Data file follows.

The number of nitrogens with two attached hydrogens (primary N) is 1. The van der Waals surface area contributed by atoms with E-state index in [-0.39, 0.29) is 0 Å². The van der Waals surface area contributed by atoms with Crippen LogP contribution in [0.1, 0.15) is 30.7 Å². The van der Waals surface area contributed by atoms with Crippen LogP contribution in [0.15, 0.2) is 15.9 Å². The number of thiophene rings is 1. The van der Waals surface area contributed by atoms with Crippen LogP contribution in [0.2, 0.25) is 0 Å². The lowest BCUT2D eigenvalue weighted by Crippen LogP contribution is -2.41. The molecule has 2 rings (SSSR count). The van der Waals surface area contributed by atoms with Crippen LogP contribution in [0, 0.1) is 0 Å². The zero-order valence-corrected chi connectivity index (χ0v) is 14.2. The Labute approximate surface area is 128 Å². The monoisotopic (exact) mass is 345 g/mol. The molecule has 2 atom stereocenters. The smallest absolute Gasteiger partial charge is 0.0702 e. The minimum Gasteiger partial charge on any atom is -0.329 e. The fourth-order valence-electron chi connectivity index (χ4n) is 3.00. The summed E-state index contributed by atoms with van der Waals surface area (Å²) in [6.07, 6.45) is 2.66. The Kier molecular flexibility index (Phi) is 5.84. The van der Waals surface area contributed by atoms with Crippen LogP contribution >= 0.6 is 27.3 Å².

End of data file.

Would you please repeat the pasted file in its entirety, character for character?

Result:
The number of nitrogens with two attached hydrogens (primary N) is 1. The van der Waals surface area contributed by atoms with E-state index in [-0.39, 0.29) is 0 Å². The van der Waals surface area contributed by atoms with Crippen LogP contribution in [0.1, 0.15) is 30.7 Å². The van der Waals surface area contributed by atoms with Crippen LogP contribution in [0.15, 0.2) is 15.9 Å². The number of thiophene rings is 1. The van der Waals surface area contributed by atoms with Crippen LogP contribution in [0.2, 0.25) is 0 Å². The lowest BCUT2D eigenvalue weighted by Crippen LogP contribution is -2.41. The molecule has 2 rings (SSSR count). The van der Waals surface area contributed by atoms with Crippen LogP contribution in [0, 0.1) is 0 Å². The zero-order valence-corrected chi connectivity index (χ0v) is 14.2. The Labute approximate surface area is 128 Å². The monoisotopic (exact) mass is 345 g/mol. The molecule has 2 atom stereocenters. The smallest absolute Gasteiger partial charge is 0.0702 e. The minimum Gasteiger partial charge on any atom is -0.329 e. The fourth-order valence-electron chi connectivity index (χ4n) is 3.00. The summed E-state index contributed by atoms with van der Waals surface area (Å²) in [6.07, 6.45) is 2.66. The Kier molecular flexibility index (Phi) is 5.84. The van der Waals surface area contributed by atoms with Crippen LogP contribution >= 0.6 is 27.3 Å².